• Western Nations Go On the Offensive Against Russian Cyberattacks

    Atlantic Council’s Ben Nimmo warns: polarization is America’s Achilles’ heel

    Western governments on October 4 unleashed a torrent of accusations against Russia saying its intelligence agency was responsible for cyberattacks on inquiries into Olympic doping, a former spy’s poisoning, and the downing of a commercial aircraft in 2014.

    The US Justice Department indicted seven Russian intelligence officers on charges of hacking anti-doping agencies and other organizations.

    Earlier in the day, Dutch authorities accused four Russians, who they said belonged to Russia’s military intelligence agency, the GRU, of attempting to hack into the Organization for the Prohibition of Chemical Weapons (OPCW).

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  • #PutinAtWar: Dismissing MH17

    On May 24, 2018, a Dutch-led international investigation said that the weapon which downed Malaysian Airlines flight MH17 over Ukraine in July 2014 had been provided by a Russian military unit.

    Kremlin and pro-Kremlin outlets were quick to launch a counter-offensive, denying any Russian involvement, and attacking the investigators and their methods.

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  • #PutinAtWar: Background on Central Person in MH17 Downing

    Andrey Ivanovich Laptev was Minister of Defense of the Russia-backed breakaway state of South Ossetia between 2006 and 2008, leaving office in March just before the outbreak of the Russo-Georgian August war. Laptev was replaced by Major-General Vasily Lunev and fell into relative obscurity since then. According to the Bellingcat investigation of the shootdown of Malaysian Airlines flight MH17, Laptev was an officer of the Russian General Staff’s Main Intelligence Directorate (GRU), who currently lives under the pseudonym Oleg Vladimirovich Ivannikov and played an instrumental role transporting the Buk-M1 air defense system that show down MH17.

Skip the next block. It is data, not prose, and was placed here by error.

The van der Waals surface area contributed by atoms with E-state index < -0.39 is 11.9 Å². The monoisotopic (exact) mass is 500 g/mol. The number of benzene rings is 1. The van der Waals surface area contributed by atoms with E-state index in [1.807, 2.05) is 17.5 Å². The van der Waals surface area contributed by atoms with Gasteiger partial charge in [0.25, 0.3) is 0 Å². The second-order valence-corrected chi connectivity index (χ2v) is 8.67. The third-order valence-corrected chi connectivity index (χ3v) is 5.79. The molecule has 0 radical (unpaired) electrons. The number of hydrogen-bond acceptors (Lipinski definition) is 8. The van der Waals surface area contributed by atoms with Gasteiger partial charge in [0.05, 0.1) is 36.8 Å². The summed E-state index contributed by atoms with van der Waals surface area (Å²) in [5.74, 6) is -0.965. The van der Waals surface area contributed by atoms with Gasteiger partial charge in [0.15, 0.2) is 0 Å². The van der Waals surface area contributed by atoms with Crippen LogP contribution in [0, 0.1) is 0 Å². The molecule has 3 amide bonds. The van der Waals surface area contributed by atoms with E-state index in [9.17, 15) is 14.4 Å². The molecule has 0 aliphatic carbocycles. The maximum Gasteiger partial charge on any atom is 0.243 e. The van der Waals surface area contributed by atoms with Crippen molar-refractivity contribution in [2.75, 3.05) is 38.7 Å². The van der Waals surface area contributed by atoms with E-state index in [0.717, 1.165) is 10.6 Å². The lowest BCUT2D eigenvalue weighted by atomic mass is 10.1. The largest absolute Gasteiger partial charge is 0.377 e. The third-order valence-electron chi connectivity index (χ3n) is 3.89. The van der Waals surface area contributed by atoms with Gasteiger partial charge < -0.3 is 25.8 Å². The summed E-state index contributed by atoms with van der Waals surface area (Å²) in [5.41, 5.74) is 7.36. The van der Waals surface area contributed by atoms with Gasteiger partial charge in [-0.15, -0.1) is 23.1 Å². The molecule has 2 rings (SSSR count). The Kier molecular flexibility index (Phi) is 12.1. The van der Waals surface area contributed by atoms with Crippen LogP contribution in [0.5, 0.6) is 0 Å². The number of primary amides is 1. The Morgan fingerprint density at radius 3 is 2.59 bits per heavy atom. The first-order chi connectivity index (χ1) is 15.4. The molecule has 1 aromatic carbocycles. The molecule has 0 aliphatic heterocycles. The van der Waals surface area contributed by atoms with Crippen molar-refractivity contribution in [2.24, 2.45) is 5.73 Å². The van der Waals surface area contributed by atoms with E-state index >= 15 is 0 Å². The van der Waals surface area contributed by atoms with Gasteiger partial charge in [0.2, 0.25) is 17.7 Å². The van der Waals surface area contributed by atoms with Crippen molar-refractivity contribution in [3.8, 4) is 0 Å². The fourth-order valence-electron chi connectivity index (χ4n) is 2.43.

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  • Why We’re Partnering With Facebook on Election Integrity

    Today @DFRLab announced that we are partnering with Facebook to expand our #ElectionWatch program to identify, expose, and explain disinformation during elections around the world. The effort is part of a broader initiative to provide independent and credible research about the role of social media in elections, as well as democracy more generally.

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  • #ElectionWatch: A Guide to Italian Elections

    Here’s what you need to know ahead of nationwide elections on March 4

    Italians will go to the polls on March 4 in one of the most significant elections in Europe this year. Reflecting the tense political climate across the continent, hot-button issues such as immigration and border security have dominated the debate in one of the most divisive general election campaigns Italy has seen in recent years.

    Italy’s notoriously complicated electoral system has long made the country’s elections interesting to watch, but several factors add chaos to intrigue this year. The 2018 elections have given rise to both new and old Italian political personalities—from the emergence of the insurgent, anti-establishment Five Star Movement or the comeback of four-time prime minister and media mogul Silvio Berlusconi. Regardless of who emerges from the political fray in control of the country, any outcome will have wide-ranging consequences for Italy’s future.

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